SALIEM FAKIR: I would say, you know, to Liz that we have very low investment from philanthropy on climate and development issues. In fact, the figure that was put up by Climate Works Foundation is around 2%. It might have increased because of ACF, but probably not very high, probably 3 to 4%. But philanthropy has a huge role, and we've shown that if you take a more holistic, integrated model of linking climate with development, you can make the relevance a lot more clear. And the power of philanthropy is that it doesn't have the billions of dollars, but it has the sufficient resources to create the enabling conditions for those billions of dollars to be used in ways that can mold, deal with climate risk, and climate vulnerability, and climate investments, and create new opportunities. But you have to take an integrated approach, build the right ecosystem that can drive that, and use our money, which is highly flexible, fairly easy to access if you make the right arguments and alignment with the right strategies, and be able to move it at much greater speed than usual development finance institution and bilateral funders.
HILARY PENNINGTON: That's a huge asset. So our last question is from Stefan, “How does South Africa's JETP think about addressing inequalities that might emerge in coal-producing geographies as a result of transitions to renewable energy? For example, might inequalities emerge between the coal-producing east and the renewable-producing west of South Africa? And if so, are there strategies to minimize the effects of deindustrialization in the affected communities?”
SALIEM FAKIR: So the best way to think of the just energy transition is two levels: One is very specifically focused on the just aspects of the energy transition, particularly the coal mining areas. And we have to align that with a much broader development model that goes beyond just the energy sector. The energy sector alone won't solve the broader development needs and there are some really big challenges there. We shouldn't just focus on renewables but actually look at other development opportunities, particularly in land use, agriculture, and do some really novel stuff. And the second part is to hold a bigger picture that the just aspect is much broader than just a particular geography and an energy technology or energy carrier. In this case, coal was switching to renewables. It is the just transition out of coal into clean energy. But we must take a more macroeconomic view and say, “How do we ensure distribution, redistribution, and the kind of fiscal support that is necessary to develop broadly our economy as a whole?” And also ensure that geographies that are going to benefit that we have—we can also ensure in the coal mining areas that, even though it's not linked to the energy sector, we can at least substitute with jobs or better economic opportunities. Ensuring fair wages, decent jobs, and more holistic livelihoods and welfare in those areas. I do think that South Africa is an unequal society. So when we look at just transition, we have to locate it within the broader spectrum of inequality, and say that we have a duty to fix not only the broader macroeconomic issues, but also, within specific localities that are going to be impacted by energy transitions as we switch to new technologies.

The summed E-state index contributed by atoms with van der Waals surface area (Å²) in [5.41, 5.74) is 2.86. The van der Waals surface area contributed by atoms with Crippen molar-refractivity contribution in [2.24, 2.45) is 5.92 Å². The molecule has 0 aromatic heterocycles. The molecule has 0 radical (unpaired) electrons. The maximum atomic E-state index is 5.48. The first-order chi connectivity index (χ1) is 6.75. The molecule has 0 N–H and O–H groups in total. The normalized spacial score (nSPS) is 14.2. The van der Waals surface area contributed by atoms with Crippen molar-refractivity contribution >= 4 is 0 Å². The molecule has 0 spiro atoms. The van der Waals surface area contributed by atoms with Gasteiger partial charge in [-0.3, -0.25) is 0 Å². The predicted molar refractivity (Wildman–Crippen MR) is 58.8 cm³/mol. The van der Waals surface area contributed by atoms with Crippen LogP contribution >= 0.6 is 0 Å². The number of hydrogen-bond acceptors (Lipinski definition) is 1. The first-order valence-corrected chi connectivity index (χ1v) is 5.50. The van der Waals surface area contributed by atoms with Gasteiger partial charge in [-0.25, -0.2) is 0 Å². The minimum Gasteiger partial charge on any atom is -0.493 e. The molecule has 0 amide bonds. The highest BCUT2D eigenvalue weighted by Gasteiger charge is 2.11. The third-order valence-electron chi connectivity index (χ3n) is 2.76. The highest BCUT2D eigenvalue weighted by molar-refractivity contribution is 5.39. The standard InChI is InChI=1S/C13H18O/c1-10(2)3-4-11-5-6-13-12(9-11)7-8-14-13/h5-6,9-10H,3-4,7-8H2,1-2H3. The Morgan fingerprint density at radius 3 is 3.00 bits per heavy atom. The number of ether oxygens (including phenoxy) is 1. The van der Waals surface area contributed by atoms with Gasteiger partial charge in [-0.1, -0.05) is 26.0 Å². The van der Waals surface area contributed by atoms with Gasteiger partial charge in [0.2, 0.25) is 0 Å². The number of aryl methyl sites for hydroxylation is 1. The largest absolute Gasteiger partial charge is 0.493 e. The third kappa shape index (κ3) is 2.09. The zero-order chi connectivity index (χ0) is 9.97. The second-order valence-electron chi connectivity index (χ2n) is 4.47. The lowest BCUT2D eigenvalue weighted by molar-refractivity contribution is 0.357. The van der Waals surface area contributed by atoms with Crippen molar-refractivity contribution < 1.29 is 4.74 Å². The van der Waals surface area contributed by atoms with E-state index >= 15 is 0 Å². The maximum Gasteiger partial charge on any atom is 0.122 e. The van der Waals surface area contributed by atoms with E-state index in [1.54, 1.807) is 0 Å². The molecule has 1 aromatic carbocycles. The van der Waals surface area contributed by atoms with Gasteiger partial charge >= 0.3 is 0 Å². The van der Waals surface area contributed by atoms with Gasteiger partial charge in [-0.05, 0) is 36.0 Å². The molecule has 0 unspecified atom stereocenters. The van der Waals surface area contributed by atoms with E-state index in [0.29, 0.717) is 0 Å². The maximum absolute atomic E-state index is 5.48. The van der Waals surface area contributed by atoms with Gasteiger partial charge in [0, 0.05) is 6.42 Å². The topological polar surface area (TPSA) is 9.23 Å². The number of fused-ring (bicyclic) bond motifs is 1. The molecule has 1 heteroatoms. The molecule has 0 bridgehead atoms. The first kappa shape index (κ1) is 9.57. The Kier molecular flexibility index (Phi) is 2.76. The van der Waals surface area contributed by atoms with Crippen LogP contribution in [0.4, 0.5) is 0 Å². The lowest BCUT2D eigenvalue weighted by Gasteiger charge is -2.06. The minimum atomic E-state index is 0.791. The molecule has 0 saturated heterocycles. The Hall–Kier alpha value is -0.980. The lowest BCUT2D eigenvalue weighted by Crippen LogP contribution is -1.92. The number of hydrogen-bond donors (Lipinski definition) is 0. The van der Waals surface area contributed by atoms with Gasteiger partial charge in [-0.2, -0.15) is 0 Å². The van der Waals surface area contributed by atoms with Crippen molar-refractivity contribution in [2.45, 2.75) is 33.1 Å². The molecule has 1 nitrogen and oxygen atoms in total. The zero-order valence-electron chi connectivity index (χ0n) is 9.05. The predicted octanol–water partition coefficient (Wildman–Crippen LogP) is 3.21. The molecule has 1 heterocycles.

HILARY PENNINGTON: Well, you know, I love that you joined back where you began with the relationship between workers rights, workers visions, and a broader and more inclusive economy, with what it means to move towards a just energy transition. Saliem, you know, thank you for your really visionary and practical work and for a wonderful and inspiring conversation. And thank you to everyone who has joined us to hear it. We are really grateful for your time and your attention. Thank you.